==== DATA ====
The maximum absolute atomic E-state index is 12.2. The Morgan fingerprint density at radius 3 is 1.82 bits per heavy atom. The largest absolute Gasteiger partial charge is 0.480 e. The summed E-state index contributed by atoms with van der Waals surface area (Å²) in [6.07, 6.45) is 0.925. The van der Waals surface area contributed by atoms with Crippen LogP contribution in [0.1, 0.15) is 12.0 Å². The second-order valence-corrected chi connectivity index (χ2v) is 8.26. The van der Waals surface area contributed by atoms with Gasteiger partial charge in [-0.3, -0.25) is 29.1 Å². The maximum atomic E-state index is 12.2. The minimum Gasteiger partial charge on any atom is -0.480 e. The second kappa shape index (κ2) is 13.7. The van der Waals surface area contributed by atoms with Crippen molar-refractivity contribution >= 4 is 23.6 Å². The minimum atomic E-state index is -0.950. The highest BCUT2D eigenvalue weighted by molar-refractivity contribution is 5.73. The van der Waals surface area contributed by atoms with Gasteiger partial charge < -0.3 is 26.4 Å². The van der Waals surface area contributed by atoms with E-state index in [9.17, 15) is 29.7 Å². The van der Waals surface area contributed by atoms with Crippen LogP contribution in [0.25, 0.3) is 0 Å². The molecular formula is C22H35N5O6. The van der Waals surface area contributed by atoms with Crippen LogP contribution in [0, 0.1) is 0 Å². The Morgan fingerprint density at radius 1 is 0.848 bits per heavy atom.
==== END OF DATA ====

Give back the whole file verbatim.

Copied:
The maximum absolute atomic E-state index is 12.2. The Morgan fingerprint density at radius 3 is 1.82 bits per heavy atom. The largest absolute Gasteiger partial charge is 0.480 e. The summed E-state index contributed by atoms with van der Waals surface area (Å²) in [6.07, 6.45) is 0.925. The van der Waals surface area contributed by atoms with Crippen LogP contribution in [0.1, 0.15) is 12.0 Å². The second-order valence-corrected chi connectivity index (χ2v) is 8.26. The van der Waals surface area contributed by atoms with Gasteiger partial charge in [-0.3, -0.25) is 29.1 Å². The maximum atomic E-state index is 12.2. The minimum Gasteiger partial charge on any atom is -0.480 e. The second kappa shape index (κ2) is 13.7. The van der Waals surface area contributed by atoms with Crippen molar-refractivity contribution >= 4 is 23.6 Å². The minimum atomic E-state index is -0.950. The highest BCUT2D eigenvalue weighted by molar-refractivity contribution is 5.73. The van der Waals surface area contributed by atoms with Gasteiger partial charge < -0.3 is 26.4 Å². The van der Waals surface area contributed by atoms with E-state index in [9.17, 15) is 29.7 Å². The van der Waals surface area contributed by atoms with Crippen LogP contribution in [0.25, 0.3) is 0 Å². The molecular formula is C22H35N5O6. The van der Waals surface area contributed by atoms with Crippen LogP contribution in [0, 0.1) is 0 Å². The Morgan fingerprint density at radius 1 is 0.848 bits per heavy atom.